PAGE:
Wednesday, April 2, 2008

Another successful workshop on Forest Birds Flocks at Sinharaja

The Forest birds flocks study workshop conducted by the Field Ornithology Group of Sri Lanka was held at Sinharaja rain forest from 20th to 23rd March 2008 led by Mr. Amila Salgado who is a senior member of the FOGSL and also a professional tour guide in the country. Mr. Rahula Perera (The president of the FOGSL) were also joined the group on the second day of the workshop who shared his birding experience with us and also conducted some lessons about forest bird flocks.

This group (including the beginners who were on their first visit to Sinharaja) was very lucky to observe most number of endemic birds including the most elusive bird “Sri Lanka Red faced Malkoha” within a short period of time at the first entrance to the forest during the workshop. Most of the birds were seen in large numbers while observing more than 13 Sri Lanka White faced starlings in a single tree. Some of the highlights were Sri Lanka Green billed Coucal, Indian cuckoo, Sri Lanka Spur fowl, Sri Lanka Red faced Malkoha. In addition Sri Lanka Jungle Fowl, Sri Lanka Spot winged Thrush, Sri Lanka Yellow Fronted Barbet, Sri Lanka Blue Magpie, Sri Lanka Myna, Sri Lanka Orange billed Babbler, Sri Lanka Brown capped Babbler, Sri Lanka Ashy headed Laughing-thrush, Tickell’s blue Flycatcher, Yellow browed Bulbul, Crested Drongo, Sri Lanka Scimitar Babbler, Black capped Bulbul, Sri Lanka Chestnut backed Owlet are some of the species to be mentioned.

Members Jayanthi Karunaratne, Amitha Perera, Chandrasiri Samarasinhe, P. Gunasekara, Nilantha Anurudha, K.Y. Ganeshapriya, Basuru Rathnamalala, Amila Salgado, Rahula Perera, and Indrika Pradeepa participated for the workshop.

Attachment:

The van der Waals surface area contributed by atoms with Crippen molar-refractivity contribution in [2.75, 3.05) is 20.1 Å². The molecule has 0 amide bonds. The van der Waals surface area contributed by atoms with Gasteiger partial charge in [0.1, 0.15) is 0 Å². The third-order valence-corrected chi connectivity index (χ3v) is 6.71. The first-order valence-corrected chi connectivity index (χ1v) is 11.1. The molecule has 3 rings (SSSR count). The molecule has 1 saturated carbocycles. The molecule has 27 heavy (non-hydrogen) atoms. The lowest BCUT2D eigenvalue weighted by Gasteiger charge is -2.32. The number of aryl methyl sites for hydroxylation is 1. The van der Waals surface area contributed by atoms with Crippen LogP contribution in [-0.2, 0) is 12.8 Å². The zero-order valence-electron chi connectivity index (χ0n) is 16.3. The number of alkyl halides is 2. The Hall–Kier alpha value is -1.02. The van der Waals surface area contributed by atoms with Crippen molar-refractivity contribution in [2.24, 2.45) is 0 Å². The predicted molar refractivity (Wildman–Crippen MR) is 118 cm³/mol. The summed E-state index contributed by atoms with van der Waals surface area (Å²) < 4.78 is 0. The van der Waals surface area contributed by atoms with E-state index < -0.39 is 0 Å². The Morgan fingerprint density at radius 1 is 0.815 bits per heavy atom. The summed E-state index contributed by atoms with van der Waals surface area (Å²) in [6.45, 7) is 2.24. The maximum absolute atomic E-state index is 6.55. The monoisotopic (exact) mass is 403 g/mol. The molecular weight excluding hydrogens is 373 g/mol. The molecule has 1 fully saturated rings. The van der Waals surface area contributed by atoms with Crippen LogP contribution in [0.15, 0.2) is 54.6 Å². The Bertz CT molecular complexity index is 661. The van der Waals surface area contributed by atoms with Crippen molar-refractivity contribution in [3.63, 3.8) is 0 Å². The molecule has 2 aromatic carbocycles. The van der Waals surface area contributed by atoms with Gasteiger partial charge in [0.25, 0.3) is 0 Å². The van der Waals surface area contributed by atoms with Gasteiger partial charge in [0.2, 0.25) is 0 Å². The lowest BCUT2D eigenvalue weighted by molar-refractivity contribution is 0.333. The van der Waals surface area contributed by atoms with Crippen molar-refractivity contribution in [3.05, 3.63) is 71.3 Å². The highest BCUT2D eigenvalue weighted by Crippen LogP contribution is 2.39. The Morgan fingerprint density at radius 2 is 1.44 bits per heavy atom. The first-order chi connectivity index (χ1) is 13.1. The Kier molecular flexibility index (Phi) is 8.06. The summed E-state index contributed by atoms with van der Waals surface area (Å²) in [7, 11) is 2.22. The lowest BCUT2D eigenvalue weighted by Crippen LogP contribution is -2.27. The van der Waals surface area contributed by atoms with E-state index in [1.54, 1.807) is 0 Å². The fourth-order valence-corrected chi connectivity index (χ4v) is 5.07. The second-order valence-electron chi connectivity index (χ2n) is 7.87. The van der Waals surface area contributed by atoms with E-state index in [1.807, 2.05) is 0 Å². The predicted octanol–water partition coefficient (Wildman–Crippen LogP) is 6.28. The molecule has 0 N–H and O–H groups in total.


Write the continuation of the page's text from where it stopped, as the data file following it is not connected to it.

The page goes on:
Finally the workshop can be described as one of the most successful workshops I have participated and everybody seemed to be thrilled with birding at the end. As a whole we must thank Amila & Rahula for sharing their experience to complete this workshop with a great success.

Following birds were recorded during the workshop.

01 Galloperdix bicalcarata Sri Lanka Spurfowl
02 Gallus lafayetii Sri Lanka Junglefowl
03 Ixobrychus flavicollis Black Bittern
04 Spilornis cheela Crested Serpent-eagle
05 Spizaetus cirrhatus Changeable Hawk-eagle
06 Amaurornis phoenicurus White-breasted Waterhen
07 Columba torringtoniae Sri Lanka Wood-pigeon
08 Stigmatopelia chinensis Spotted Dove
09 Chalcophaps indica Emerald Dove
10 Treron pompadora Pompadour Green-pigeon

11 Ducula aenea Green Imperial-pigeon
12 Loriculus beryllinus Sri Lanka Hanging-parrot
13 Psittacula calthropae Sri Lanka Emerald-collared Parakeet
14 Clamator coromandus Chestnut-winged Cuckoo
15 Cuculus micropterus Indian Cuckoo
16 Eudynamys scolopaceus Asian Koel
17 Phaenicophaeus pyrrhocephalus Sri Lanka Red-faced Malkoha
18 Centropus chlororhynchus Sri Lanka Green-billed Coucal
19 Glaucidium castanonotum Sri Lanka Chestnut-backed Owlet
20 Batrachostomus moniliger Frogmouth
21 Collocalia unicolor Indian Swiftlet
22 Hirundapus giganteus Brown-backed Needletail
23 Cypsiurus balasiensis Asian Palm-swift
24 Hemiprocne coronata Crested Treeswift
25 Harpactes fasciatus Malabar Trogon
26 Halcyon smyrnensis White-throated Kingfisher
27 Alcedo atthis Common Kingfisher
28 Merops philippinus Blue-tailed Bee-eater
29 Ocyceros gingalensis Sri Lanka Grey Hornbill
30 Megalaima zeylanica Brown-headed Barbet
31 Megalaima flavifrons Sri Lanka Yellow-fronted Barbet
32 Picus chlorolophus Lesser Yellownape
33 Dinopium benghalense Black-rumped Flameback
34 Chrysocolaptes lucidus Greater Flameback
35 Aegithina tiphia Common Iora
36 Pericrocotus flammeus Scarlet Minivet
37 Hemipus picatus Bar-winged Flycatcher-shrike
38 Lanius cristatus Brown Shrike
39 Oriolus xanthornus Black-hooded Oriole
40 Dicrurus caerulescens White-bellied Drongo
41 Dicrurus paradiseus Greater Racket-tailed Drongo